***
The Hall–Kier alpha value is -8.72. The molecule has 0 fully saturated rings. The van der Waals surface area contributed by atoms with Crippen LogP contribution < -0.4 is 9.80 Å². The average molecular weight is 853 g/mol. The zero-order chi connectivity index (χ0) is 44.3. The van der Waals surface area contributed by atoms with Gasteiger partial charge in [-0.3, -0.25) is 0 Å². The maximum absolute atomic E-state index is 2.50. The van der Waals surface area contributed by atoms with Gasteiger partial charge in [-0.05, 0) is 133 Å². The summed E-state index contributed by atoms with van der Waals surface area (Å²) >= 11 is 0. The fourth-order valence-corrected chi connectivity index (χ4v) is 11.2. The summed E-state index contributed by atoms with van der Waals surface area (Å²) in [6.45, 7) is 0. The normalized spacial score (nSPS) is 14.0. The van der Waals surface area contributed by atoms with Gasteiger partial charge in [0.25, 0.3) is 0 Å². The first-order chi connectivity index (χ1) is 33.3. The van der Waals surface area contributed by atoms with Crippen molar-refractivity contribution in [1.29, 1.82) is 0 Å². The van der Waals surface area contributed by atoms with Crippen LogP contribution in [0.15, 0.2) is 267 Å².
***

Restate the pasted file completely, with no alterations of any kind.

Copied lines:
The Hall–Kier alpha value is -8.72. The molecule has 0 fully saturated rings. The van der Waals surface area contributed by atoms with Crippen LogP contribution < -0.4 is 9.80 Å². The average molecular weight is 853 g/mol. The zero-order chi connectivity index (χ0) is 44.3. The van der Waals surface area contributed by atoms with Gasteiger partial charge in [-0.3, -0.25) is 0 Å². The maximum absolute atomic E-state index is 2.50. The van der Waals surface area contributed by atoms with Gasteiger partial charge in [-0.05, 0) is 133 Å². The summed E-state index contributed by atoms with van der Waals surface area (Å²) >= 11 is 0. The fourth-order valence-corrected chi connectivity index (χ4v) is 11.2. The summed E-state index contributed by atoms with van der Waals surface area (Å²) in [6.45, 7) is 0. The normalized spacial score (nSPS) is 14.0. The van der Waals surface area contributed by atoms with Gasteiger partial charge in [0.25, 0.3) is 0 Å². The first-order chi connectivity index (χ1) is 33.3. The van der Waals surface area contributed by atoms with Crippen molar-refractivity contribution in [1.29, 1.82) is 0 Å². The van der Waals surface area contributed by atoms with Crippen LogP contribution in [0.15, 0.2) is 267 Å².